The Switchboard: Google Fiber: We don’t do ‘fast lanes’


Published every weekday, the Switchboard highlights five tech policy stories you need to read.

At 11 a.m. Eastern Friday, join us in our weekly livechat, Switchback, where we'll be talking about the week's top tech news. The comment box is open, so submit your questions now.

Who’s behind the last-minute push to thwart patent reform? "A legislative proposal to club patent trolls over the head is now on hold indefinitely after the chairman of the Senate Judiciary Committee, Patrick Leahy (D-Vt.), shelved the idea Wednesday," I write, "much to the surprise of patent reform advocates."

Meet Jessica Rosenworcel, the FCC swing vote. "The agency's high-profile agenda is shining a spotlight on the commission's five members, especially Ms. Rosenworcel, 42 years old, who has emerged as the swing vote on spectrum, broadband rules and at least one of the mammoth mergers," reports the Wall Street Journal.

Obama backs new surveillance legislation, but tech companies reject. "A tech industry group that has Facebook and Google as participants has rejected the latest draft of a U.S. legislation that aims to put curbs on surveillance by the National Security Agency," reports Computerworld.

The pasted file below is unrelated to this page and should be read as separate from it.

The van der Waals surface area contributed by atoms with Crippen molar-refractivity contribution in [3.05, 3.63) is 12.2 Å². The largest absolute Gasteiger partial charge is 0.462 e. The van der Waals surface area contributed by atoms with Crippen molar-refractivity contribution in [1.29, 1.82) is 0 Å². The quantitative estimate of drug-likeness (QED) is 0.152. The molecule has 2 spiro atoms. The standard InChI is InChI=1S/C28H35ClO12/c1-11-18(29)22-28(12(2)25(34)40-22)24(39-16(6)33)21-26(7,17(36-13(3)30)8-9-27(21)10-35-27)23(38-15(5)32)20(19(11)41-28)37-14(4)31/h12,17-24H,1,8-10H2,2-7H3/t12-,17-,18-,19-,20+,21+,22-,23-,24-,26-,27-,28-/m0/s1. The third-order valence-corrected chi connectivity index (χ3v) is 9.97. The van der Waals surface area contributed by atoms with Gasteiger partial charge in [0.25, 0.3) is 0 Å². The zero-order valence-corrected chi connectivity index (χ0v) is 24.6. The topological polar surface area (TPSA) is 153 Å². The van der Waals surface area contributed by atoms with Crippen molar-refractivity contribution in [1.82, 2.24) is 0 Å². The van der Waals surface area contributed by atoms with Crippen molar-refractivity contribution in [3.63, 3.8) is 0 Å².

Google Fiber: we don’t charge for peering, don’t have fast lanes. "Google used its Google Fiber internet access business Wednesday to chime in on the continuing debate around peering and internet fast lanes, and guess what: the company doesn’t use either," according to Gigaom.

Marc Andreessen: In 20 years, we'll talk about Bitcoin like we talk about the Internet today. n a wide-ranging interview, the Silicon Valley investor dishes on Edward Snowden, net neutrality and the future of the cyptocurrency that's much more than a currency.

Brian Fung covers technology for The Washington Post, focusing on telecommunications and the Internet. Before joining the Post, he was the technology correspondent for National Journal and an associate editor at the Atlantic.



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Brian Fung · May 21, 2014

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